With all the hype that Sony put into the latest installment of Ghost Rider, this movie left much to be desired. What was a good plot failed in execution. And Nicholas Cage was truly bad in this movie, which is a shame since I’ve always been a Cage fan.
Ghost Rider Spirit of Vengence finds Nicholas Cage reprising his role as Johnny Blaze/Ghost Rider. Blaze wasn’t the only one to make a deal with the devil, and of course won’t be the last one. One could say that Nadya (Violante Placido) made a worse deal: to bear the son of the devil. The time has come for the devil, who goes by the name of Roarke (Ciarán Hinds), to exchange his soul with the soul of his son Danny (Fergus Riordan) and walk the Earth in human form. It’s up to the rider to stop him. This actually makes for great foundation for a very good, dark story. But Ghost Rider was anything but.
For the moments where the rider wants out, I can’t help but think of Tropic Thunder, where Downey’s character tells Stiller’s character that he failed in a movie because he went “full retard.” Well, Cage failed because he went full crazy. It wasn’t believable. It all seemed like a joke. Instead of playing a dark and troubled person, who is in pain when the rider comes, he looks crazy. And that just didn’t suit the character at all. Now, I’m not that familiar with Ghost Rider, but what I do know is that crazy is not his way. He’s dark, mysterious, scary. There was nothing scary about this rider. The action scenes were not as good as the first movie. And the movements and mannerisms of the character were just odd. Not to mention, the camera tricks to add special effects just seemed out of place, especially with secondary villain Ray Carrigan (Johnny Whitworth), especially when he is turned into this demon-like guy who makes everything he touches decay (except for the ambulance he just so happens to drive conveniently enough).
With all the failures of the movie, it did have some bright spots. Idris Elba did a good job with the role he was given. And Fergus Riordan was good as well. But the central theme of the movie is what stands out. Are we bound by the evil inside us? Are we to succumb to what the devil, this world, our surroundings, our upbringing, etc. have called us to be? Is Danny bound to submit to the evil inside him, being the devil’s son? Is Blaze supposed to succumb to evil because of his deal? The answer is no, we are not. They are not. Because there is someone greater who has something much greater for us.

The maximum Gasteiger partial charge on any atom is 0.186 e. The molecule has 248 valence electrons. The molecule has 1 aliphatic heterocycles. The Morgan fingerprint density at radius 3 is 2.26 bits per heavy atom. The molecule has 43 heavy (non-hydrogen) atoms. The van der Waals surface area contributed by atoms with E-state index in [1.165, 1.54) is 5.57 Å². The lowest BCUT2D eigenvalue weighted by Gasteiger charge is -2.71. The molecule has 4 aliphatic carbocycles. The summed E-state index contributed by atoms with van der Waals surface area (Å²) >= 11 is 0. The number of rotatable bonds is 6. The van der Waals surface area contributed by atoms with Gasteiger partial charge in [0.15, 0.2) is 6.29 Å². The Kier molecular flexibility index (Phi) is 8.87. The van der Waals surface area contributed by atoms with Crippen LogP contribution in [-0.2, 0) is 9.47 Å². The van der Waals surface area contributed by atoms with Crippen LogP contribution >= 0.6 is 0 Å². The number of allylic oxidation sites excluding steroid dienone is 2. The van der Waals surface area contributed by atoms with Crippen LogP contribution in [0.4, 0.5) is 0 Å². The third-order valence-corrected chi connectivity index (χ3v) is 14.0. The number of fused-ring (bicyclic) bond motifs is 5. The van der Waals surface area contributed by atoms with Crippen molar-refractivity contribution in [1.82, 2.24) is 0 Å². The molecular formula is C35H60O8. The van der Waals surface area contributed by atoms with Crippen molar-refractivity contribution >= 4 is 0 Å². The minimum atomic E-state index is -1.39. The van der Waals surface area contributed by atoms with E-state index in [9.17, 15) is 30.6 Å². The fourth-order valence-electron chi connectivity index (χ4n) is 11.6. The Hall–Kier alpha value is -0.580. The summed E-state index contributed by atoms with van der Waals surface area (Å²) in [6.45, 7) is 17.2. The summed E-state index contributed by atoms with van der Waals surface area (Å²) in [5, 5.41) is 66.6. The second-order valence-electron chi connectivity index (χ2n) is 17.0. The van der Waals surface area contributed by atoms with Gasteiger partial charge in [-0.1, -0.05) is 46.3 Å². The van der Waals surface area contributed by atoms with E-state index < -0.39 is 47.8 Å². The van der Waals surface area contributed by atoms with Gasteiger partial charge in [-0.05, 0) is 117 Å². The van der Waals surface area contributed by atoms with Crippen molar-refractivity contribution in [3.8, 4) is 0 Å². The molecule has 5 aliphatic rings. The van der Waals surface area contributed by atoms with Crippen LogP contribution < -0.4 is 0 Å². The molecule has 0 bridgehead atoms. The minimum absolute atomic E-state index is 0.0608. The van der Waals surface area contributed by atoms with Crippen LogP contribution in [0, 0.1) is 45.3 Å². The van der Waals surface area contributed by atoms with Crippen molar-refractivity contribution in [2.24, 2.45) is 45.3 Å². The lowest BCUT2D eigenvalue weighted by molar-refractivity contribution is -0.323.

“For I know the plans I have for you declares the Lord. Plans to prosper you and not to harm you, plans to give you hope and a future.”
Jesus wipes that evil away. He makes us clean. That deal with the devil, that poor hand that we were dealt. It can all be wiped clean with Jesus Christ.
“The son radiates God’s own glory and expresses the very character of God, and he sustains everything by the mighty power of His command. When he had cleansed us from our sins, he sat down in the place of honor at the right hand of the majestic God in heaven”
Ghost Rider had the potential to be a very good movie. One can only wonder, had Marvel Studios had the rights, the type of movie we could have seen. But as before, Sony failed to deliver a good comicbook-based movie, thus marking the cinematic death of Ghost Rider. But like in comics, maybe Marvel one day can resurrect him.